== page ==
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/Interscope Records 069490897–2, 2001. Davy DMX. “One For the Treble.” Tuff City/CBS Associated Records 4Z9 04955, 1984. Def Squad. El Niño. Def Jam 558383, 1998. De La Soul. Buhloone Mind State. Tommy Boy 81063, 1993. Dr. Dre. 2001. Aftermath Records 490486, 1999. . The Chronic. Interscope Records P257128, 1992. L’Ectrique. “Struck By Boogie Lightning.” Reflection Records CBL 128, 1979. Eminem. The Eminem Show. 2002 by Shady/Aftermath 493 290–2, 2002. . Infinite. Bootleg, 1996. . The Marshall Mathers LP. Interscope Records 490629, 2000. . “My Name Is.” Interscope Records 97470

, 195 Blue Coronet (Brooklyn), 116 “Blue Haze” (tune), 59 “Blue ’n Boogie” (tune), 60 Blue Note Club (Chicago), 40 Blue Note Club (Philadelphia), 92–94, 100, 121 Blue Note Records, 59, 77, 147, 164; in feuds with Prestige Records, 91; sale of, 139; Silver’s recordings for, 78– 80, 136–37, 185–86; Silver’s satisfac- tion with, 138–39; and United States of Mind project, 135, 191 “Body and Soul” (tune), 30, 53 “Bohemia after Dark” (tune), 72 Bolden, Walter, 24, 32, 33, 34–35, 36, 37, 41–42, 43 Booker, Beryl, 53 Booker, Billy, 9 booking agents, 172 bootleg records, 164

stops!” Even in our jam sessions, I’d catch snakes with a camera or a tape recorder, bootlegging our gigs, cheating us out of our bread. Our jam ses­ sions were our most sacred times, when we could all congregate after a hard day’s work and feel free to play from our souls. There was no pres­ sure of being hired; we could just play whatever we felt with whomever we wanted. And then somebody would sneak in a tape recorder, while we were blowing our hearts out for free. So I had to stop and threaten them. It was enough to make you want to mash somebody’s nose

in Clark

, no. 3/4 (2010): 267–84. www.ephemerajournal.org /contribution/user-generated-content-free-labour-and-cultural-industries. Heylin, Clinton. Bootleg: The Secret History of the Other Recording Industry. New York: St. Martin’s, 1994. Hilmes, Michele. “The New Materiality of Radio: Sound on Screens.” In Radio’s New Wave: Global Sound in the Digital Era, edited by Jason Loviglio and Michele Hilmes, 43–61. New York: Routledge, 2013. Hoare, C. A. R. “Programming: Sorcery or Science?” Software, IEEE 1, no. 2 (1984): 5–16. Hodgson, Jessica. “Recorded Music Sales Declines

growing problem over the last twenty or thirty years has been bootlegging—the pirating of albums and live music. Italy is famous for that. Italian bootleggers have put out several Horace Silver albums, and albums by other people, too. And you can’t do a thing about it. They have a law over in Italy that after so many years everything becomes pub- lic domain. Not so here in the USA. In this country, it takes seventy-five years for something to become public domain, and even then you can re- new your rights. But Italy doesn’t honor that; they go by their own law. They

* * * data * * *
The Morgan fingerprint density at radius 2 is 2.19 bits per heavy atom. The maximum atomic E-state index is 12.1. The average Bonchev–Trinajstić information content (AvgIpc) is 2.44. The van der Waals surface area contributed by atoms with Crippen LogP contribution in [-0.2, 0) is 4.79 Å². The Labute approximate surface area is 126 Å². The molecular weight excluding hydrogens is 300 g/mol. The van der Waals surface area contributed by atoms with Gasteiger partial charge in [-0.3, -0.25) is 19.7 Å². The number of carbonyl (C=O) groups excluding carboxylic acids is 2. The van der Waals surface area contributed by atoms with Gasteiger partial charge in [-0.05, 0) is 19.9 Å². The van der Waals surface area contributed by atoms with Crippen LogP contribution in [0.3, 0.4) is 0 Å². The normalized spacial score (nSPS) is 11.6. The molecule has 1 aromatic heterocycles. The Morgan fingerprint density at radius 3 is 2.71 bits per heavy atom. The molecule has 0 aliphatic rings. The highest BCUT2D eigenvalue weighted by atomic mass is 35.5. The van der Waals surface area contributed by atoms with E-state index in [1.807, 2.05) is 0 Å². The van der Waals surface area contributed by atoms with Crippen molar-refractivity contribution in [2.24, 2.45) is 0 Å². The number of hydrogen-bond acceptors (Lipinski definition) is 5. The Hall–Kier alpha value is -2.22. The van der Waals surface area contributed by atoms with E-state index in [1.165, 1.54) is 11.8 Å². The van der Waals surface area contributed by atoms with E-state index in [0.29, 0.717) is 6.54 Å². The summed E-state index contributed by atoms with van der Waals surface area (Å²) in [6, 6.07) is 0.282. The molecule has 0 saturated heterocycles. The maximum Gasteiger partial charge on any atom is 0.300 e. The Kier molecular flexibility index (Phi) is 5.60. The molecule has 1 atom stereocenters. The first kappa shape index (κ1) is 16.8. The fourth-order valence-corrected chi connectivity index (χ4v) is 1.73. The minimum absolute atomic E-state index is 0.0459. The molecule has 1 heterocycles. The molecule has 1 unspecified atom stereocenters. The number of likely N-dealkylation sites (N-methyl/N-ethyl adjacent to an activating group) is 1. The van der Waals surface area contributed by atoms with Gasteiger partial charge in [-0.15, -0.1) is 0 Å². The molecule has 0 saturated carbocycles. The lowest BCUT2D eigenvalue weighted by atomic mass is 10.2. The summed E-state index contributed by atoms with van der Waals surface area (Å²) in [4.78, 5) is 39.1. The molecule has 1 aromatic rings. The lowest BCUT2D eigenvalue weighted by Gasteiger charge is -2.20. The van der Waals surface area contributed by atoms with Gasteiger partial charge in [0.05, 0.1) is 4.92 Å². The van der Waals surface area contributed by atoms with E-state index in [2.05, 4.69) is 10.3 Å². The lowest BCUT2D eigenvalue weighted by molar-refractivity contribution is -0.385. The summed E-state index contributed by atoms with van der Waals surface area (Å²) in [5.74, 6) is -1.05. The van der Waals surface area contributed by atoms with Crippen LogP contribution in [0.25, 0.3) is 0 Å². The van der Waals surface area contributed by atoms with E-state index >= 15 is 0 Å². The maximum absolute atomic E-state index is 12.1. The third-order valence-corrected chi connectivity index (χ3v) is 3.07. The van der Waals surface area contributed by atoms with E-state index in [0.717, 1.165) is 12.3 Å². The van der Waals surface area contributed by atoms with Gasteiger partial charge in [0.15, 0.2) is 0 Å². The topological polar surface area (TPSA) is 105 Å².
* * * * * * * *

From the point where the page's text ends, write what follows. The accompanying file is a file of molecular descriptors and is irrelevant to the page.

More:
on the companion Web site (audio/video file 24), its own musical entity, an example of what is called a mashup. (Mashups are also called bootlegs, especially in England, and for some who create these works it is the preferred term. To avoid confusion with the phenomenon of unauthorized concert recordings—also called bootlegs—I will use the 166 M U S I C I N 1s A N D 0 s term mashup.) In its most basic form, what practitioners call A+B, a mashup combines elements of two different songs, the vocals of one (A) with the instrumentals of another (B). Mashups

her “enchanting” onstage, though he never developed the same warm rapport with her as did his brother.6 Perhaps in response to her association with revue, Bolton and Wode- house, who worked on the show over the summer, conceived the whole as “a series of block comedy scenes tied together by a plot,” as sketches Oh, Kay! and Other Works 379 each ending with “laughs and a final twist.” They also decided to make bootlegging their theme. The Eighteenth Amendment, ratified in 1919, had long been good for a gag, and a strong strain of anti-Prohibition- ism had run through

, twenty-one men, and six “Schuhpladlers.”15 The first act of the Philadelphia version opens on a street in Dresden, as passersby seek a local speakeasy, 21 (“Fatherland, Mother of the Band”). The action moves to the bar’s quaintly German interior, where American tourists can order wine and beer as well as soft drinks—the lat- ter prohibited in Germany. Golo (Jack Buchanan), a bootlegger (of soft drinks), runs the bar assisted by his gang, including his henchman, Katz (Manart Kippen), and his moll, Gita (Lyda Roberti). Gita entertains the crowd (“The Lorelei”), and Golo

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previous year by La Monte Young’s foundational text of repetitive musical minimalism, arabic number (any integer) to Henry Flynt. Young had dedicated his Composition 1960 #10 (“Draw a straight line and follow it”) to Morris, and in 1961 he recorded a performance of arabic number in which he rhythmically pounded 1,698 times on a piano with both forearms as loud as he could. As a work that dramatically foregrounds the labor of composition/performance and just as theatrically resists commodification (Young’s recording, though widely bootlegged, has never been authorized for

, 169, 174 Grokster, 197, 205 Groove-script alphabet, 115 GYBO (Get Your Bootleg On), 170– 71, 172–73 Hall, Marie, 107 “Hardcore Scratching” (I.Emerge), 137–40 Harnoncourt, Nikolaus, 27 Harris, Roy: Four Minutes–20 Seconds, 39–40 Hauck, Werner, 100, Heifetz, Jascha, 2, 25, 26, 30, 38, 48, 99, 104, 107 Hendrix, Jimi, 32; “Crosstown Traf- fic,” 50; “Hey Joe,” 232n93; “Killing Floor,” 232n93 Heterogeneous sound ideal, 162 “Hey Joe” (Jimi Hendrix), 232n93 High Fidelity (Nick Hornby), 14–15 Hindemith, Paul, 40, 109–13, 115, 119–23; Gesang über 4 Ocktaven, 110, 111, 122